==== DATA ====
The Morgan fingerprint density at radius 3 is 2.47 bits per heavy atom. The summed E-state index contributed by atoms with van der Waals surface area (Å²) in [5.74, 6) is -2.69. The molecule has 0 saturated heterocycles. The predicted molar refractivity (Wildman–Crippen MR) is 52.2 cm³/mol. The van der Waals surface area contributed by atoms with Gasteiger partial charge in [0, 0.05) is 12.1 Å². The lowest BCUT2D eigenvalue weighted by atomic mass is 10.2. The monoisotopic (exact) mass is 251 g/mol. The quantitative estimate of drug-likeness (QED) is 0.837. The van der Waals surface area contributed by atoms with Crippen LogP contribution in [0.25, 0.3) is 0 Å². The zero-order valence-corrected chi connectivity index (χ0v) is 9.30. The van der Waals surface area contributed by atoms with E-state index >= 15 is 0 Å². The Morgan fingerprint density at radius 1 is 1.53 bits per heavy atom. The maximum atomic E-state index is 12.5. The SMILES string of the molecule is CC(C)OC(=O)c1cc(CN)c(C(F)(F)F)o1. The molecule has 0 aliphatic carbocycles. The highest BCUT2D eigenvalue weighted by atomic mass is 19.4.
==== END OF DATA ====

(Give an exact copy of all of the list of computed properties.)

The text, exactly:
The Morgan fingerprint density at radius 3 is 2.47 bits per heavy atom. The summed E-state index contributed by atoms with van der Waals surface area (Å²) in [5.74, 6) is -2.69. The molecule has 0 saturated heterocycles. The predicted molar refractivity (Wildman–Crippen MR) is 52.2 cm³/mol. The van der Waals surface area contributed by atoms with Gasteiger partial charge in [0, 0.05) is 12.1 Å². The lowest BCUT2D eigenvalue weighted by atomic mass is 10.2. The monoisotopic (exact) mass is 251 g/mol. The quantitative estimate of drug-likeness (QED) is 0.837. The van der Waals surface area contributed by atoms with Crippen LogP contribution in [0.25, 0.3) is 0 Å². The zero-order valence-corrected chi connectivity index (χ0v) is 9.30. The van der Waals surface area contributed by atoms with E-state index >= 15 is 0 Å². The Morgan fingerprint density at radius 1 is 1.53 bits per heavy atom. The maximum atomic E-state index is 12.5. The SMILES string of the molecule is CC(C)OC(=O)c1cc(CN)c(C(F)(F)F)o1. The molecule has 0 aliphatic carbocycles. The highest BCUT2D eigenvalue weighted by atomic mass is 19.4.